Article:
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Searing is a cooking process which involves introducing a piece of food such as meat or fish to a very high temperature and briefly cooking it before turning the temperature down or removing the food from the heat. It is also sometimes called browning, and it is used to prepare meats for cooking as well as to create standalone dishes. There are a number of reasons to include searing in food preparation, and they all boil down, so to speak, to making the food taste better and giving it a more interesting texture. Searing is also very easy to do, and it requires no special equipment.
One thing searing does not do is “seal in the juices” of the meat, although many people mistakenly believe this. In fact, seared meat appears to lose juices just as readily as non-seared meat does, as demonstrated in tests by food scientists such as Alton Brown. However, there are lots of other benefits to searing, as we shall see.
The first thing searing does is create a caramelized, brown crust through the Maillard Reaction. The Maillard Reaction is a complex term for what happens when sugars and amino acids are heated together, creating a characteristic crust and a wide assortment of flavor compounds. This crust will ultimately make the meat more flavorful if it is being subjected to further cooking. In addition, searing will give food an interesting mouthfeel, with a tender inside and a crispy exterior.
To sear, a cook needs a pan and high heat. Many cooks sear on the stove top, although it can also be accomplished on a grill or in a broiler. The meat is usually allowed to rise to room temperature so that it relaxes, and surface moisture is gently patted off before the heat is introduced to the pan. Some cooks sear with a small amount of oil, while others do not. In either case, the meat is allowed to completely brown on one side before being flipped to sear the other side.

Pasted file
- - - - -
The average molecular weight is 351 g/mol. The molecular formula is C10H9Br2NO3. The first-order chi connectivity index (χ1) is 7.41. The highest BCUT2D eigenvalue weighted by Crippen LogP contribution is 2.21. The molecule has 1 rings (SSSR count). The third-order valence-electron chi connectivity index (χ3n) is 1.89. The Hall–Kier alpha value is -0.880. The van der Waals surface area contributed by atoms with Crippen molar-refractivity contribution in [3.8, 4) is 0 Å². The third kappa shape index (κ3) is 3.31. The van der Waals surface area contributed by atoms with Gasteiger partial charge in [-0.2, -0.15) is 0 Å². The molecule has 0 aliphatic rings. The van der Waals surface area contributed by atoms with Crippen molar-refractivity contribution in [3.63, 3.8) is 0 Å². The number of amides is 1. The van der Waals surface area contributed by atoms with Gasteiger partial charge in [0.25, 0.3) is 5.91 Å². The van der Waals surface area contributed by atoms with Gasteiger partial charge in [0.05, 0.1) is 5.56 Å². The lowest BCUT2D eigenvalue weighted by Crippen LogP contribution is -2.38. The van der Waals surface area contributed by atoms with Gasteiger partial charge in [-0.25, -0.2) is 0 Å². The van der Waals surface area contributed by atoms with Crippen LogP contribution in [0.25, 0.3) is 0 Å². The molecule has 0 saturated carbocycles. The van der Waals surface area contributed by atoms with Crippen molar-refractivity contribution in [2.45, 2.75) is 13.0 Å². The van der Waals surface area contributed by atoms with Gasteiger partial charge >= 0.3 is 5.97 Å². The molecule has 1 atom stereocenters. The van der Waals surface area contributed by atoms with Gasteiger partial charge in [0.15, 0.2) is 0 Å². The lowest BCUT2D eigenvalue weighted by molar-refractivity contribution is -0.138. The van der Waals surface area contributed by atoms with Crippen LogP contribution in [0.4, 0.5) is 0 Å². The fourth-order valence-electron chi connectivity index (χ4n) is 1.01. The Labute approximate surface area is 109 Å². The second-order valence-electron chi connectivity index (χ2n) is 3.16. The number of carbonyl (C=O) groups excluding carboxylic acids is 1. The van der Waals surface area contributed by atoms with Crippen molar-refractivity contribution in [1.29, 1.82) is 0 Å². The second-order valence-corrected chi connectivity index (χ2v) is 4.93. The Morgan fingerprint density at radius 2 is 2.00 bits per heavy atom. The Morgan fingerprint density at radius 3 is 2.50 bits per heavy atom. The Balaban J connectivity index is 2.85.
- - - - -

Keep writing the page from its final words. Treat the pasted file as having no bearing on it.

After searing, a meat could be roasted, braised, or cooked in any number of ways. Seared meat will ultimately taste more complex and flavorful, especially in slow cooked dishes like stews. If you have been struggling with slightly bland stews and chili, you should probably sear your meat first. Seared meat may also be served plain, if it is of sufficiently high quality. Usually seafood such as tuna is served seared, with a crispy exterior crust and a buttery, essentially raw interior. The creamy center interacts with the crunchy crust in a way which this wiseGEEK writer rather enjoys, and you might like it as well. Be aware that poultry, freshwater fish, and pork should never be served rare, and only very high quality red meat and saltwater fish should be seared.
You just about have to use a cast iron skillet to sear meat the right way, in my opinion. Cast iron just seems to get the crust just right, and then, if you're roasting it, you can pop the pan into the oven. You don't have to switch pans to one that's oven safe. You can even remove the meat, deglaze the pan and put the meat back in. I have a pork tenderloin recipe that calls for searing the meat and then putting it in the oven to roast. With cast iron, it all happens in one pan, and then when I do the sauce on the stovetop, I use the drippings in the pan.
I am not a fan of seared-only seafood. I'm just kind of funny about it. It has to be cooked through (not well done, necessarily) before I'm interested in eating it. Needless to say, nigiri sushi is not one of my favorite foods.
My mom always seared a chuck roast on the stovetop before putting it on for pot roast. Then, she would deglaze the pan and use the juices during the roasting process.
I generally sear meat too, before I cook it. I think it just adds to the flavor layers of the meat. I'm a big fan of using wine to deglaze my pan -- again, an extra layer of flavor for the dish.
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